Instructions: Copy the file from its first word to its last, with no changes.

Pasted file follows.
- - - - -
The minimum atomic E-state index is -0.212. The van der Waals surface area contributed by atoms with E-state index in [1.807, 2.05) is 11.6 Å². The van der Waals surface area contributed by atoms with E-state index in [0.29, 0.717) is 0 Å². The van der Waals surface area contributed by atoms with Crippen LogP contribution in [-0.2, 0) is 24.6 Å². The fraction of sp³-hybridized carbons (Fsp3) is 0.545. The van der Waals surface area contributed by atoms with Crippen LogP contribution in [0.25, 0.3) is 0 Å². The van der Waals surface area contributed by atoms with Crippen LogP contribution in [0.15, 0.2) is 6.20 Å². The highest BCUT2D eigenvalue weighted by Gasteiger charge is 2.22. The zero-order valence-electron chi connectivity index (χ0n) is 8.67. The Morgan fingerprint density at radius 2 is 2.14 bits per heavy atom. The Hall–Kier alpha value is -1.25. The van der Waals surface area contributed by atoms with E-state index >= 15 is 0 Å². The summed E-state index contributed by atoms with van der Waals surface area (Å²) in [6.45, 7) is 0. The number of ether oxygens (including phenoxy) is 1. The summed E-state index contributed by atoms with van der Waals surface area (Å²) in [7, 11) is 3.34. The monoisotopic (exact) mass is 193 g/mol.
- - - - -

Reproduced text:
The minimum atomic E-state index is -0.212. The van der Waals surface area contributed by atoms with E-state index in [1.807, 2.05) is 11.6 Å². The van der Waals surface area contributed by atoms with E-state index in [0.29, 0.717) is 0 Å². The van der Waals surface area contributed by atoms with Crippen LogP contribution in [-0.2, 0) is 24.6 Å². The fraction of sp³-hybridized carbons (Fsp3) is 0.545. The van der Waals surface area contributed by atoms with Crippen LogP contribution in [0.25, 0.3) is 0 Å². The van der Waals surface area contributed by atoms with Crippen LogP contribution in [0.15, 0.2) is 6.20 Å². The highest BCUT2D eigenvalue weighted by Gasteiger charge is 2.22. The zero-order valence-electron chi connectivity index (χ0n) is 8.67. The Morgan fingerprint density at radius 2 is 2.14 bits per heavy atom. The Hall–Kier alpha value is -1.25. The van der Waals surface area contributed by atoms with E-state index >= 15 is 0 Å². The summed E-state index contributed by atoms with van der Waals surface area (Å²) in [6.45, 7) is 0. The number of ether oxygens (including phenoxy) is 1. The summed E-state index contributed by atoms with van der Waals surface area (Å²) in [7, 11) is 3.34. The monoisotopic (exact) mass is 193 g/mol.